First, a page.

The other issue you have to consider is that if you do install a venting device, where do you vent to that is safe? Anyone within the vicinity of the vent is more likely to be exposed to an arc flash and the energy will be more concentrated.

Like the previous responder, I have come across many a failure within motor termination chambers both up to 11kV, but nothing that has ever ruptured or blown off the termination box / lid.

Even the internal winding failures I have seen on air cooled generators up to 280MVA, only revealed small sooty marks around the seals of an inspection plate, otherwise externally you would not have known that there was a fault.

Kind regards


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 Post subject: Re: IAC FOR Air Filled Cable Box on Transformers/Motors/Gen
PostPosted: Sat Dec 01, 2018 11:55 pm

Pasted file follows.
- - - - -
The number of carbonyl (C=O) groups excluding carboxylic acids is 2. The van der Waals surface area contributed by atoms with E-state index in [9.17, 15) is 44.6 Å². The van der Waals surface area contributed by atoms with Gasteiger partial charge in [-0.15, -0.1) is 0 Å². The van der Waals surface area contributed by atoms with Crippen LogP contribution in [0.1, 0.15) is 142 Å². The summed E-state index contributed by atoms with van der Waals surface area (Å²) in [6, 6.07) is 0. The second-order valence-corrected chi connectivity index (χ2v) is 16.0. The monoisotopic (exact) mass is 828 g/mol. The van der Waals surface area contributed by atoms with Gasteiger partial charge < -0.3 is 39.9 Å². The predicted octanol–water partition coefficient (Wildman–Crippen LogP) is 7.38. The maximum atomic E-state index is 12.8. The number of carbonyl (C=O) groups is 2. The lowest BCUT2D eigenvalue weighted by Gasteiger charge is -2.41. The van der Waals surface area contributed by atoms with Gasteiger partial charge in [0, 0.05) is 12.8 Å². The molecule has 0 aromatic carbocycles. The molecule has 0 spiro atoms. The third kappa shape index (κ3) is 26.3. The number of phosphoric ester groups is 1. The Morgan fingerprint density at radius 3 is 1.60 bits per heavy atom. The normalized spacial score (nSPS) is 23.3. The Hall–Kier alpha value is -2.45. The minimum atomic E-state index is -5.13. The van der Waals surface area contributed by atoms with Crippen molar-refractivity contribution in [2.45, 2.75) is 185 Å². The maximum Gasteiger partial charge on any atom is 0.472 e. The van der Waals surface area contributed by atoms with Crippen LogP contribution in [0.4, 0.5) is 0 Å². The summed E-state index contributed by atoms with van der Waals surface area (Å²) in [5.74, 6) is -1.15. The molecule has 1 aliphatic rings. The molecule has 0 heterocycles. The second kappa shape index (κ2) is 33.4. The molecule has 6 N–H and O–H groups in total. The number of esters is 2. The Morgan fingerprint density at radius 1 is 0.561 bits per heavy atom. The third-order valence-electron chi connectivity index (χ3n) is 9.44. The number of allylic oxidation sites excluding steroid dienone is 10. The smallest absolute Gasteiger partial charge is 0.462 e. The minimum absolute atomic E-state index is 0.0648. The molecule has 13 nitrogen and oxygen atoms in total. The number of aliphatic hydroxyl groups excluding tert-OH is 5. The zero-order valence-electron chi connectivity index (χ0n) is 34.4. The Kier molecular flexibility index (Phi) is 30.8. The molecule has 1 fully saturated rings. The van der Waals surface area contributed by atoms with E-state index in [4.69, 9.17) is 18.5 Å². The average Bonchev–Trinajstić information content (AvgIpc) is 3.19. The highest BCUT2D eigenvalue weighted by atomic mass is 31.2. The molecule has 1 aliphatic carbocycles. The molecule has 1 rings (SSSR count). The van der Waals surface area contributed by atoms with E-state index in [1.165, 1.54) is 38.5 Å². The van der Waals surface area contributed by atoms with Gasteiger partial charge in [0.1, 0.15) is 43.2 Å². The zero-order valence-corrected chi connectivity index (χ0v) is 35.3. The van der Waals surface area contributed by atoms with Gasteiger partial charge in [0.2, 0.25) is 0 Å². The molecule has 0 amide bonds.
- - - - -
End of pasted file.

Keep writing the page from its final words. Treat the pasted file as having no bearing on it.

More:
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Hold on I didn't say I haven't seen peckerheads blown off.

If an arcing fault develops either within the peckerhead itself or within the motor in a well sealed motor such as TEFC designs, something's gotta give somewhere as the air pressure rises. But don't expect any kind of pyrotechnics approaching what you see in an arc flash testing video. In sheet metal boxes they're just going to warp and self-vent. A cast box is the most likely candidate for something like an arc blast to develop, but the odds of getting to very remote" likelihood are not very large.